GALVESTON — A runaway, horse-drawn carriage ran over the driver Sunday, leaving two Canadian passengers to fend for themselves as it galloped down a historic Galveston street and crashed through a picket fence.

Neither the driver, nor passengers Richard Cote and his wife Michelle Cote from Ottawa, Canada, suffered life-threatening injuries during the roughly 11:45 a.m. crash at 17th and Winnie streets while riding on a Seahorse Carriage.

What caused the crash apparently remained in dispute Sunday, as the female driver and her passengers told differing accounts of what happened.

The driver had her pet Chihuahua along for the ride, police and the passengers said. The carriage was headed west on Church Street when it turned south onto 17th Street, Galveston police Sgt. Annie Almendarez said.

At some point, the dog exited the carriage, the Cotes said.

“I was looking at houses and she jumped out to look for her dog,” Michelle Cote said of the driver. “The wheel ran over her.”

Michelle Cote jumped from the moving carriage and landed on the roadway, but her husband remained aboard, trying to halt the Percheron.

“I couldn’t get ahold of the stupid reins,” Richard Cote said. “It was going too fast.”

Richard Cote suffered a bump and abrasion to his head when he fell to the rear of the carriage, presumably when it cleared the high curb, crossed the sidewalk and crashed into Lynette and Bill Haaga’s front yard.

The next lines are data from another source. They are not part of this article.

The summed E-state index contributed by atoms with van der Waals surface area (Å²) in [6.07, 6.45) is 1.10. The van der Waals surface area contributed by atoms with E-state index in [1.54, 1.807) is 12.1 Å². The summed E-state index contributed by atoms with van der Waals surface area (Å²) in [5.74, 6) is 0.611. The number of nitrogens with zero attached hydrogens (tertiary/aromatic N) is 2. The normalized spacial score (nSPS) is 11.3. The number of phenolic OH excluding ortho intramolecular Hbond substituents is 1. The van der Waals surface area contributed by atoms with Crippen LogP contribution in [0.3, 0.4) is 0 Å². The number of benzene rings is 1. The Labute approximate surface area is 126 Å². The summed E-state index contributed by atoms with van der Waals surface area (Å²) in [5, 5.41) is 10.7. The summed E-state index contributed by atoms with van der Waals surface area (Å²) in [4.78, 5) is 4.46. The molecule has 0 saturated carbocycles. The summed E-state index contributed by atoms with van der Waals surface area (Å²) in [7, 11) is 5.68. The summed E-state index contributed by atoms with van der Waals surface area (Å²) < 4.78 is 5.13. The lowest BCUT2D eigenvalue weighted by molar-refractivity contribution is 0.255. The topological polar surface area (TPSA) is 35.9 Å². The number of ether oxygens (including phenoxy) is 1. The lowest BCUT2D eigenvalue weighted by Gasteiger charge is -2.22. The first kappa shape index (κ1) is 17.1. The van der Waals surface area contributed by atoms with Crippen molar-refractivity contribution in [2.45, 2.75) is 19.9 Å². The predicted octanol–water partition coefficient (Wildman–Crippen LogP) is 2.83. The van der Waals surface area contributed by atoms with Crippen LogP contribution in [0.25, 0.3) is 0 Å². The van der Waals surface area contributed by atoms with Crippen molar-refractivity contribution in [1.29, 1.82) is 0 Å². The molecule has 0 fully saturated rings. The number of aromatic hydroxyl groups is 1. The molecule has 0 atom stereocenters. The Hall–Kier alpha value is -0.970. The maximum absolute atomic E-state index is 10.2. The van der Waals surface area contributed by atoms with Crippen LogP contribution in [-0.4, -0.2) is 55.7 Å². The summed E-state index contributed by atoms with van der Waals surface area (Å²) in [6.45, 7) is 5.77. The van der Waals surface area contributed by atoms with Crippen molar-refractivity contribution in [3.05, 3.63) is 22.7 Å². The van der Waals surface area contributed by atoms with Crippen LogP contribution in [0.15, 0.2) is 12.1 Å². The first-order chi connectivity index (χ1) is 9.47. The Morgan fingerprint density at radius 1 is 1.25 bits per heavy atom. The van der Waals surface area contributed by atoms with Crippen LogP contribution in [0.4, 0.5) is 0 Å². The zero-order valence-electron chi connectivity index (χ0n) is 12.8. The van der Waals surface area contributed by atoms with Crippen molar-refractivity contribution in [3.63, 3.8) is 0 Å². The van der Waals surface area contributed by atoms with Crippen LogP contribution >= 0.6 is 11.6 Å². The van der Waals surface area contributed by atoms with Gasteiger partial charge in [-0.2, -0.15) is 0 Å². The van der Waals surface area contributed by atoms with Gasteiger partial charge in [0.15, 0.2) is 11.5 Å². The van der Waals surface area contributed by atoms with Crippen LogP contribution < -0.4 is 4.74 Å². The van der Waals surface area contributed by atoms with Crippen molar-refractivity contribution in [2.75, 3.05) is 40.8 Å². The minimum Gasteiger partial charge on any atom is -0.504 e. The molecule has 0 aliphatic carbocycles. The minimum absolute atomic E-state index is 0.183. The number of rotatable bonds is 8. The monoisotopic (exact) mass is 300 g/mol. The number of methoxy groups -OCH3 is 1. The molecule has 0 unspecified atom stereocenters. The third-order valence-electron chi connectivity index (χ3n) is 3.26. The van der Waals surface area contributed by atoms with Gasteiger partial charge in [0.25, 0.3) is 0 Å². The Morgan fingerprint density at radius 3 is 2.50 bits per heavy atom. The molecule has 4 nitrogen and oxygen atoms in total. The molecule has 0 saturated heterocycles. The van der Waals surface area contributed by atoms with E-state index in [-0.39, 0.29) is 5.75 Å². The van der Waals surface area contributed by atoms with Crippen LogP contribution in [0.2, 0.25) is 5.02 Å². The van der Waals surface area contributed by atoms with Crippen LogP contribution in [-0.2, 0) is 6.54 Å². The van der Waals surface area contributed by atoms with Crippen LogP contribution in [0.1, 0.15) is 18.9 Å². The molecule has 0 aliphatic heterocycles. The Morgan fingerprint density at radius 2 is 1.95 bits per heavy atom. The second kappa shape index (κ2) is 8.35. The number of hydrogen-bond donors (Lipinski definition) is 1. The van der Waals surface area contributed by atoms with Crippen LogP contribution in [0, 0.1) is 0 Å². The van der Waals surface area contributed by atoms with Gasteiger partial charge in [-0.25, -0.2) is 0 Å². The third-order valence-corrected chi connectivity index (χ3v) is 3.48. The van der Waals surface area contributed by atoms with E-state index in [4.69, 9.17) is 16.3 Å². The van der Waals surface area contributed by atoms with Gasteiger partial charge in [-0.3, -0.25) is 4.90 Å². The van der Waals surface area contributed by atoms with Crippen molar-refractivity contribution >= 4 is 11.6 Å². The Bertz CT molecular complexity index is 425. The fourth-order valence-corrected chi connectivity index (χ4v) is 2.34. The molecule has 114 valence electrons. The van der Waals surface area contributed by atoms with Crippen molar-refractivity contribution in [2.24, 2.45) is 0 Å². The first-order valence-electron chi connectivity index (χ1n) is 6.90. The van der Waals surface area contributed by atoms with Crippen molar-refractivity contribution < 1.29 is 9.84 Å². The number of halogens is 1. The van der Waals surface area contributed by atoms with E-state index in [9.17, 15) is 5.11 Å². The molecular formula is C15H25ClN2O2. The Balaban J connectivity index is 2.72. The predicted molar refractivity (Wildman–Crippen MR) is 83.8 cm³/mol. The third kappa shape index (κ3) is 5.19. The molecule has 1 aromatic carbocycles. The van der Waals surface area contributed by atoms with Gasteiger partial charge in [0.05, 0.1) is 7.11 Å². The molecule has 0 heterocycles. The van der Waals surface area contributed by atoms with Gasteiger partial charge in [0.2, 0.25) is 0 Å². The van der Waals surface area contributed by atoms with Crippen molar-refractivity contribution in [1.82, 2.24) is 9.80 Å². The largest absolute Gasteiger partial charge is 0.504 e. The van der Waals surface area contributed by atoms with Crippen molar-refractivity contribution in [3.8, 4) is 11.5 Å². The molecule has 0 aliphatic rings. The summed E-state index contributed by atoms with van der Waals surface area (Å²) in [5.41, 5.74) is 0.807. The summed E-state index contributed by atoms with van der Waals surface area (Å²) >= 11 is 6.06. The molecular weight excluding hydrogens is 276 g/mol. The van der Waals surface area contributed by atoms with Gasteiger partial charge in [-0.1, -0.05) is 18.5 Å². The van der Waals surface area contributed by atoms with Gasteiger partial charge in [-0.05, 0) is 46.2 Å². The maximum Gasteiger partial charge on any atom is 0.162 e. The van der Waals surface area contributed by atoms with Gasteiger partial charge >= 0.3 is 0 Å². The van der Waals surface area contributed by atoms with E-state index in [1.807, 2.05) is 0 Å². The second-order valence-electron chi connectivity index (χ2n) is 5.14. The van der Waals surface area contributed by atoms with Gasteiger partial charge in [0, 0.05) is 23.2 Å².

“I heard a huge crash and ran to the front door,” Lynette Haaga said. “I saw the horse down on the ground and the carriage that came through my front fence.”

As the driver sat on the ground, The Daily News overheard her conversation with an investigating officer. A bag came floating by in the wind, possibly spooking the horse, which began trotting really hard.

When she jumped out to grab the horse, the carriage ran over her, she said. The driver, who suffered injuries to her legs, declined to give her name to the newspaper.

The horse suffered only a bruised leg, a representative of the carriage company said. The owner told the Haagas she would repair the fence.

There were no immediate signs of the missing dog early Sunday afternoon.

Contact reporter Chris Paschenko at 409-683-5241 or

(2) comments

J. Shaffer

Sayeth the driver to the police: A bag came floating by in the wind, possibly spooking the horse, which began trotting really hard. When she jumped out to grab the horse, the carriage ran over her, she said.

This doesn't make much sense.
Sitting in a carriage and holding the reins, I can't imagine that getting out of the moving vehicle would be a good idea. Plus, how is she going to catch up to a trotting horse on foot to stop it? How does her missing dog fit into her story? As one of my favorite judges says, if it doesn't make sense, it's probably not true.

I can almost hear that Ottowan accent, though, "I couldn't a get aholt a da stoopid rains!"

Hope the rest of your visit is better, Eh?

Lars Faltskog

It could very well be that it was the little dog that "spooked" the horse, especially if it was one of those small yappy dogs.

I would think that many factors would "stress" a horse on one of those carriages. Urban traffic (which can be unpredictable) - motorcycles, unusual sounding engines in some cars, an abrupt "screech" of tires of a closeby vehicle. Then, on top of that, to have a little dog that gets "stressed" out over the abovementioned stressors. No wonder the horse had a freak out.

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